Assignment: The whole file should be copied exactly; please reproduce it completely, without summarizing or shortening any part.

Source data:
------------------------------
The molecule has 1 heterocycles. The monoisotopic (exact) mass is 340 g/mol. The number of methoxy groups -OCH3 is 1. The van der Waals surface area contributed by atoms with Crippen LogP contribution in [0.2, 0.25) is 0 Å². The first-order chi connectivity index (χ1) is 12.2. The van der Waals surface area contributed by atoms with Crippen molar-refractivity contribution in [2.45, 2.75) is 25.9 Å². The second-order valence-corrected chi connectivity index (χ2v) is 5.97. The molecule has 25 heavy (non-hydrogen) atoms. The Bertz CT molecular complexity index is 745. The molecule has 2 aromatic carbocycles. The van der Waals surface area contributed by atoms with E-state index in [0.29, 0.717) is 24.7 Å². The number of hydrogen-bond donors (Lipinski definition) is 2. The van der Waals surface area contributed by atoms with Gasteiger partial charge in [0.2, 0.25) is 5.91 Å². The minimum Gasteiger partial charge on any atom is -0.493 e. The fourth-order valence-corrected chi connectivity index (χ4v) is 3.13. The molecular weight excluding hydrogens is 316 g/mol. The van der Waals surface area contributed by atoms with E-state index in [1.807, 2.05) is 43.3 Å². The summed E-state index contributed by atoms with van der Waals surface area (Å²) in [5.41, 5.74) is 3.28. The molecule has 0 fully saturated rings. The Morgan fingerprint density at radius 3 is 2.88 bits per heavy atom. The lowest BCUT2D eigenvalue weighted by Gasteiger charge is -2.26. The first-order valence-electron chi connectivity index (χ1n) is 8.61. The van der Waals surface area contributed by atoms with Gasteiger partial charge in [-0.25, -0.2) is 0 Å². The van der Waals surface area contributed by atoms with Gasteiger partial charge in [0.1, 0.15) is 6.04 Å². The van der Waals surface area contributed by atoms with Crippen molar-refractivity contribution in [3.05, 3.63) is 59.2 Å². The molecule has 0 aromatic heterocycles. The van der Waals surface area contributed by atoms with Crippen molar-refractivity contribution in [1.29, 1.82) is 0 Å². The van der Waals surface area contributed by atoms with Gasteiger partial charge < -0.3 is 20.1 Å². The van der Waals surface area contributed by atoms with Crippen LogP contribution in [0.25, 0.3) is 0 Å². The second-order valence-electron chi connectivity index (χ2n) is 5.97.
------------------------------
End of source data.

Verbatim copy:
The molecule has 1 heterocycles. The monoisotopic (exact) mass is 340 g/mol. The number of methoxy groups -OCH3 is 1. The van der Waals surface area contributed by atoms with Crippen LogP contribution in [0.2, 0.25) is 0 Å². The first-order chi connectivity index (χ1) is 12.2. The van der Waals surface area contributed by atoms with Crippen molar-refractivity contribution in [2.45, 2.75) is 25.9 Å². The second-order valence-corrected chi connectivity index (χ2v) is 5.97. The molecule has 25 heavy (non-hydrogen) atoms. The Bertz CT molecular complexity index is 745. The molecule has 2 aromatic carbocycles. The van der Waals surface area contributed by atoms with E-state index in [0.29, 0.717) is 24.7 Å². The number of hydrogen-bond donors (Lipinski definition) is 2. The van der Waals surface area contributed by atoms with Gasteiger partial charge in [0.2, 0.25) is 5.91 Å². The minimum Gasteiger partial charge on any atom is -0.493 e. The fourth-order valence-corrected chi connectivity index (χ4v) is 3.13. The molecular weight excluding hydrogens is 316 g/mol. The van der Waals surface area contributed by atoms with E-state index in [1.807, 2.05) is 43.3 Å². The summed E-state index contributed by atoms with van der Waals surface area (Å²) in [5.41, 5.74) is 3.28. The molecule has 0 fully saturated rings. The Morgan fingerprint density at radius 3 is 2.88 bits per heavy atom. The lowest BCUT2D eigenvalue weighted by Gasteiger charge is -2.26. The first-order valence-electron chi connectivity index (χ1n) is 8.61. The van der Waals surface area contributed by atoms with Gasteiger partial charge in [-0.25, -0.2) is 0 Å². The van der Waals surface area contributed by atoms with Gasteiger partial charge in [0.1, 0.15) is 6.04 Å². The van der Waals surface area contributed by atoms with Crippen molar-refractivity contribution in [3.05, 3.63) is 59.2 Å². The molecule has 0 aromatic heterocycles. The van der Waals surface area contributed by atoms with Crippen molar-refractivity contribution in [1.29, 1.82) is 0 Å². The van der Waals surface area contributed by atoms with Gasteiger partial charge < -0.3 is 20.1 Å². The van der Waals surface area contributed by atoms with Crippen LogP contribution in [0.25, 0.3) is 0 Å². The second-order valence-electron chi connectivity index (χ2n) is 5.97.